The Jury has selected human rights defenders from Ukraine, Nicaragua, Vietnam, South Africa and Kuwait as finalists for the 2017 Front Line Defenders Award for Human Rights Defenders at Risk:

emil-kurbedinov.jpg

Emil Kurbedinov, Crimea/Ukraine

Emil Kurbedinov is a Crimean Tatar and human rights lawyer. Since the occupation of Crimea by the Russian Federation, Emil has been defending the persecuted Crimean Tatar minority, civil society activists and journalists. He also provides emergency response and documentation of rights violations during raids and searches of activists’ homes. In January 2017, masked representatives from Crimea’s Centre for Counteracting Extremism detained Emil and took him to a local directorate of the Russian Federal Security Service (FSB) for interrogation. A district court found him guilty of “propagandizing for extremist organisations” and sentenced him to ten days in detention.

Pham Thanh Nghien

Pham Thanh Nghien, Vietnam

Vietnamese blogger Pham Thanh Nghien spent four years in prison for her work publicising violations against and defending the rights of relatives of fishermen killed by Chinese patrols. Following her release, she was kept under house arrest, during which time she spearheaded numerous human rights campaigns and co-founded the renowned Vietnamese Bloggers’ Network. Nghien has had her home raided, been blocked from attending medical appointments, had a padlock placed on her door from the outside, and been refused a marriage certificate. Nghien has also survived numerous physical assaults aimed at stopping her powerful, peaceful work uncovering and publicising human rights violations in Vietnam.

nonhle_mbuthuma.jpg

Nonhle Mbuthuma, South Africa

Nonhle Mbuthuma has persisted in her struggle for land and environmental rights in South Africa’s Eastern Cape despite assassination attempts, ongoing death threats and the murder of her colleague. She is a founder and current member of the Executive Committee of the Amadiba Crisis Committee, formed to unite community members in five villages of the Amadiba Tribal Authority region opposing destructive mining projects. In July 2016, Nonhle and other activists successfully forced the biggest shareholder in a titanium mining project to withdraw, but threats to activists continue as the community now fears the project will continue with funding from local “front” companies.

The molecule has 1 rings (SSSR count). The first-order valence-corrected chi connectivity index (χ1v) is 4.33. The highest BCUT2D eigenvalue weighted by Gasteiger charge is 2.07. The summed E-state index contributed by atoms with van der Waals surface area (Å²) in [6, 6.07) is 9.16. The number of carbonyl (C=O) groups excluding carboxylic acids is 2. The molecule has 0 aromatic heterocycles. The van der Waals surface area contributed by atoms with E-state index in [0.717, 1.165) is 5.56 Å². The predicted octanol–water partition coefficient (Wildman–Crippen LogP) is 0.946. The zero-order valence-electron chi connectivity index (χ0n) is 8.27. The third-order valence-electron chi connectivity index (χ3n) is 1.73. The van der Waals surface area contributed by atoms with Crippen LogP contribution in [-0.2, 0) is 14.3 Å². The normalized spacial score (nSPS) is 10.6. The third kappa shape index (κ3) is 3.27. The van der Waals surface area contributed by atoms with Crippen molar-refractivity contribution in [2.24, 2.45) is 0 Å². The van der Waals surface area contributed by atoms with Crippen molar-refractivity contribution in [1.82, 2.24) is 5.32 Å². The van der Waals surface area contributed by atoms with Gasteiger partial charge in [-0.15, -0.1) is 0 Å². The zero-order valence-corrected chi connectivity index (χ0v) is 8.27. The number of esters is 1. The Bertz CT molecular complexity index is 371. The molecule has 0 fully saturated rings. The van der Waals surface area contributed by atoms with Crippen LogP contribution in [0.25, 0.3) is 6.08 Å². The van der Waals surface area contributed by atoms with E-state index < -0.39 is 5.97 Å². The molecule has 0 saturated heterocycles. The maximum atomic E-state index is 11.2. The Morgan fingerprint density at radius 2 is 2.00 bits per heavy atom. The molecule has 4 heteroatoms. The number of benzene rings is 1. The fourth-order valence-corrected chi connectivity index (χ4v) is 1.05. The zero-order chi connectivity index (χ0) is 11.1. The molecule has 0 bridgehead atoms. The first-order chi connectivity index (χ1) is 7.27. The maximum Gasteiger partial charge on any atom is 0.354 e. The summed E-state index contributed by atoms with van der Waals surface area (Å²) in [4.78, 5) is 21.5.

Abdulhakim Al-Fadhli

Abdulhakim Al Fadhli, Kuwait

Abdulhakim Al Fadhli is currently imprisoned for his peaceful activism on behalf of Kuwait‘s stateless Bedoon and other minority communities in Kuwait. The term Bedoon, meaning “without” in Arabic, refers to the community of stateless persons, native to Kuwait, who are prohibited from obtaining any official state documents including, but not limited to, birth, death and marriage certificates. Abdulhakim is currently serving a one-year prison sentence and faces deportation upon release. Throughout his imprisonment, he has protested and staged hunger strikes against the inhumane and unsanitary conditions in the Anbar 4 prison facility, where he has also been subjected to solitary confinement. [see also https://humanrightsdefenders.blog/2014/02/27/car-chase-in-kuwait-bedoun-human-rights-defender-the-target/]

francisca-ramirez

Francisca Ramírez Torres, Nicaragua

Human rights defender Francisca Ramírez Torres‘ children were attacked in attempt to stop her powerful work advocating against a destructive inter-oceanic canal in Nicaragua. Francisca is the coordinator of the Council for the Defence of Land, Lake and Sovereignty, which educates communities on their rights, campaigns for the repeal of laws allowing land-grabbing. The proposed canal would displace thousands of small farmers and indigenous peoples, without respecting their right to free, prior and informed consent. Francisca has been detained, harassed, and had her home and family attacked for her peaceful resistance to this destructive canal project.

The annual Front Line Defenders Award seeks to focus international attention on the human rights defender’s work, thus contributing to the recipient’s personal security, and a cash prize of €15,000 is awarded to the Award recipient and his/her organisation in an effort to support the continuation of this important work.

Source: 2017 Front Line Defenders Award for Human Rights Defenders at Risk | Front Line Defenders